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Surg Endosc. 2018 Sep;32(9):3855-3860. doi: 10.1007/s00464-018-6115-2. Epub 2018 Feb 12.

Surgical management of gastroesophageal reflux disease in patients with systemic sclerosis.

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Department of General Surgery, Cleveland Clinic, 9500 Euclid Avenue, Desk A-100, Cleveland, OH, 44195, USA.
Department of General Surgery, Cleveland Clinic, 9500 Euclid Avenue, Desk A-100, Cleveland, OH, 44195, USA.
Cleveland Clinic Lerner College of Medicine, Case Western Reserve University, Cleveland, OH, USA.
Department of Gastroenterology and Hepatology, Esophageal and Swallowing Disorders Center, Cleveland Clinic, Cleveland, OH, USA.
Digestive Disease Institute, Cleveland Clinic Abu Dhabi, Abu Dhabi, United Arab Emirates.



Systemic sclerosis (scleroderma) is frequently associated with both gastroesophageal reflux disease (GERD) and simultaneous esophageal dysmotility. Anti-reflux procedures in this patient population must account for the existing physiology of each patient and likely disease progression. We aim to compare perioperative and intermediate outcomes of fundoplication versus gastric bypass for the treatment of GERD.


After IRB approval, patients with systemic sclerosis undergoing fundoplication or gastric bypass for the treatment of GERD from 2004 to 2016 were identified. Demographics, perioperative data, immediate complications, and symptom improvement were retrieved and analyzed.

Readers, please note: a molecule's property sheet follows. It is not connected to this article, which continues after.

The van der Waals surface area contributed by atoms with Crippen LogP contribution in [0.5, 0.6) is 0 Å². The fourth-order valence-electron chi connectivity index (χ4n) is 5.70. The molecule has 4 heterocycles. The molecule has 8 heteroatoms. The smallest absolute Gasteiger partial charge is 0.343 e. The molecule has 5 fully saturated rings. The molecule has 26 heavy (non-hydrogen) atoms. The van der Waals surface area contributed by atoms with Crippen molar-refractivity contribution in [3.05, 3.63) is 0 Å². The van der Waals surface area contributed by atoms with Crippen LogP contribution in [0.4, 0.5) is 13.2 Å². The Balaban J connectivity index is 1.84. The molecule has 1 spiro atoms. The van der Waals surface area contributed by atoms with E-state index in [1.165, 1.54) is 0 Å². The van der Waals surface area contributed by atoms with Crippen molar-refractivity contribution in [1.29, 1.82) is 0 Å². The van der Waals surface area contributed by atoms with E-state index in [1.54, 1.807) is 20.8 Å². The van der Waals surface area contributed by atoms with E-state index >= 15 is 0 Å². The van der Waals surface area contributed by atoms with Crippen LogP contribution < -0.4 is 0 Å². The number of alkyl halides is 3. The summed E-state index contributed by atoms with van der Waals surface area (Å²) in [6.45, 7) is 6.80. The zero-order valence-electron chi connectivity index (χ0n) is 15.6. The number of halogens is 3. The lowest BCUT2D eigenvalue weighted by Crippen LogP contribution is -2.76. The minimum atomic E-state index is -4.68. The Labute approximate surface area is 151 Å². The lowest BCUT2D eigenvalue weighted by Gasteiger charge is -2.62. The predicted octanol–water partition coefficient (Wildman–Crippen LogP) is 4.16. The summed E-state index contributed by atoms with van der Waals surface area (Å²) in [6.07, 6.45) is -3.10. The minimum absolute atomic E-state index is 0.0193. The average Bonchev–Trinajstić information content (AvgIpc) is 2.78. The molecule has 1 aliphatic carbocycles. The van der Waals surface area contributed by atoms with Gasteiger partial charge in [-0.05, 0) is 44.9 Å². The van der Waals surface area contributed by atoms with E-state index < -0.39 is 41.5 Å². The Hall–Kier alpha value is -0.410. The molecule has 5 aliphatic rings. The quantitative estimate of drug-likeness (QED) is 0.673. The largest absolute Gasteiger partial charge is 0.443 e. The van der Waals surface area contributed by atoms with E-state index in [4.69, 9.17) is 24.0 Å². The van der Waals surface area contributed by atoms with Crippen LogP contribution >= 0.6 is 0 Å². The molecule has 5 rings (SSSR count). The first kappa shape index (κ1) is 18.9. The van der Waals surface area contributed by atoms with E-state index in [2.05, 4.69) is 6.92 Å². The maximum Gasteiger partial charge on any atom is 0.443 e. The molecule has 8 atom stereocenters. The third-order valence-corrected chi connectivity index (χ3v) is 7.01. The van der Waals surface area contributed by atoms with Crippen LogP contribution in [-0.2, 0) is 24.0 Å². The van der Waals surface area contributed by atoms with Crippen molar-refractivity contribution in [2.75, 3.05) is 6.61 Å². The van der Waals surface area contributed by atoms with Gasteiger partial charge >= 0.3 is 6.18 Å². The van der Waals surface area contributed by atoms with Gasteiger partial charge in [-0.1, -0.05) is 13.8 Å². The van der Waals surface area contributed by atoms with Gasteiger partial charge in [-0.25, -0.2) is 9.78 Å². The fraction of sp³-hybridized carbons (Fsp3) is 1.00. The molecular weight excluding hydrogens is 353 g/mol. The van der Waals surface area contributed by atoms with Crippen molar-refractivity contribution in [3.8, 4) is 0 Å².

Fourteen patients with systemic sclerosis underwent surgical treatment of GERD during the defined study period. Average body mass index was 26 kg/m2. Seven fundoplications (2 Nissens, 4 Toupets, and 1 Dor) and 7 Roux-en-Y gastric bypasses (RYGB) were performed. No 30-day mortality was observed in either group. Median follow-up was 97 months for the fundoplication group (range 28-204 months), and 19 months for the RYGB group (range 1-164 months). Preoperatively, dysphagia, heartburn, and regurgitation were present in 71% (n = 10), 86% (n = 12), and 64% (n = 9) of patients, respectively. Eleven patients had pH study prior to surgical intervention, and 91% of them had abnormal acid exposure. Esophagitis was evident in 85% (n = 11) of patients during preoperative upper endoscopy, and two patients had Barrett's esophagus. Impaired esophageal motility was present in all RYGB patients and 71% of fundoplication patients. Of the patients who had assessment of their GERD symptoms at follow-up, all five patients in the RYGB group and only 3 (50%) patients in the fundoplication group reported symptom improvement or resolution.


Laparoscopic RYGB as an anti-reflux procedure is safe and may provide an alternative to fundoplication in the treatment of GERD for systemic sclerosis patients with esophageal dysmotility.


Fundoplication; Gastroesophageal reflux disease; Roux-en-Y; Scleroderma; Systemic sclerosis


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